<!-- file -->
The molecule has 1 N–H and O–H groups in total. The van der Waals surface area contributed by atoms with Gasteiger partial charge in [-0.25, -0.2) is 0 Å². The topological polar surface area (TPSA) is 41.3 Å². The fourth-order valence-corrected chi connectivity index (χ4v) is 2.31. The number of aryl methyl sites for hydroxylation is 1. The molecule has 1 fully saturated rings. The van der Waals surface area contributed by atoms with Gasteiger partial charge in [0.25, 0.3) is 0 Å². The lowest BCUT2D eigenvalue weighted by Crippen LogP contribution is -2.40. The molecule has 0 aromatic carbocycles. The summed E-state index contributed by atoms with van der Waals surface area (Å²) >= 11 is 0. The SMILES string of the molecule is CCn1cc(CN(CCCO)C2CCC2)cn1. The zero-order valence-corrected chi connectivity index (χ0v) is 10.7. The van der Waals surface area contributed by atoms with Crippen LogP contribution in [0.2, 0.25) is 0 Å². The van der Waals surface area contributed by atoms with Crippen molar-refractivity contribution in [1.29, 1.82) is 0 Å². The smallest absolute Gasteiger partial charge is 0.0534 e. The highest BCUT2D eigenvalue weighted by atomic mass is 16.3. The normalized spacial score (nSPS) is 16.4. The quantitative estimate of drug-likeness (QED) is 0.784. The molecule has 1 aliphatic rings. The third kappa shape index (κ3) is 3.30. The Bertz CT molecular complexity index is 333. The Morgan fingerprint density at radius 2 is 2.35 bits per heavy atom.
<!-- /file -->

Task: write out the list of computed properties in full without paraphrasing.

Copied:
The molecule has 1 N–H and O–H groups in total. The van der Waals surface area contributed by atoms with Gasteiger partial charge in [-0.25, -0.2) is 0 Å². The topological polar surface area (TPSA) is 41.3 Å². The fourth-order valence-corrected chi connectivity index (χ4v) is 2.31. The number of aryl methyl sites for hydroxylation is 1. The molecule has 1 fully saturated rings. The van der Waals surface area contributed by atoms with Gasteiger partial charge in [0.25, 0.3) is 0 Å². The lowest BCUT2D eigenvalue weighted by Crippen LogP contribution is -2.40. The molecule has 0 aromatic carbocycles. The summed E-state index contributed by atoms with van der Waals surface area (Å²) >= 11 is 0. The SMILES string of the molecule is CCn1cc(CN(CCCO)C2CCC2)cn1. The zero-order valence-corrected chi connectivity index (χ0v) is 10.7. The van der Waals surface area contributed by atoms with Crippen LogP contribution in [0.2, 0.25) is 0 Å². The van der Waals surface area contributed by atoms with Crippen molar-refractivity contribution in [1.29, 1.82) is 0 Å². The smallest absolute Gasteiger partial charge is 0.0534 e. The highest BCUT2D eigenvalue weighted by atomic mass is 16.3. The normalized spacial score (nSPS) is 16.4. The quantitative estimate of drug-likeness (QED) is 0.784. The molecule has 1 aliphatic rings. The third kappa shape index (κ3) is 3.30. The Bertz CT molecular complexity index is 333. The Morgan fingerprint density at radius 2 is 2.35 bits per heavy atom.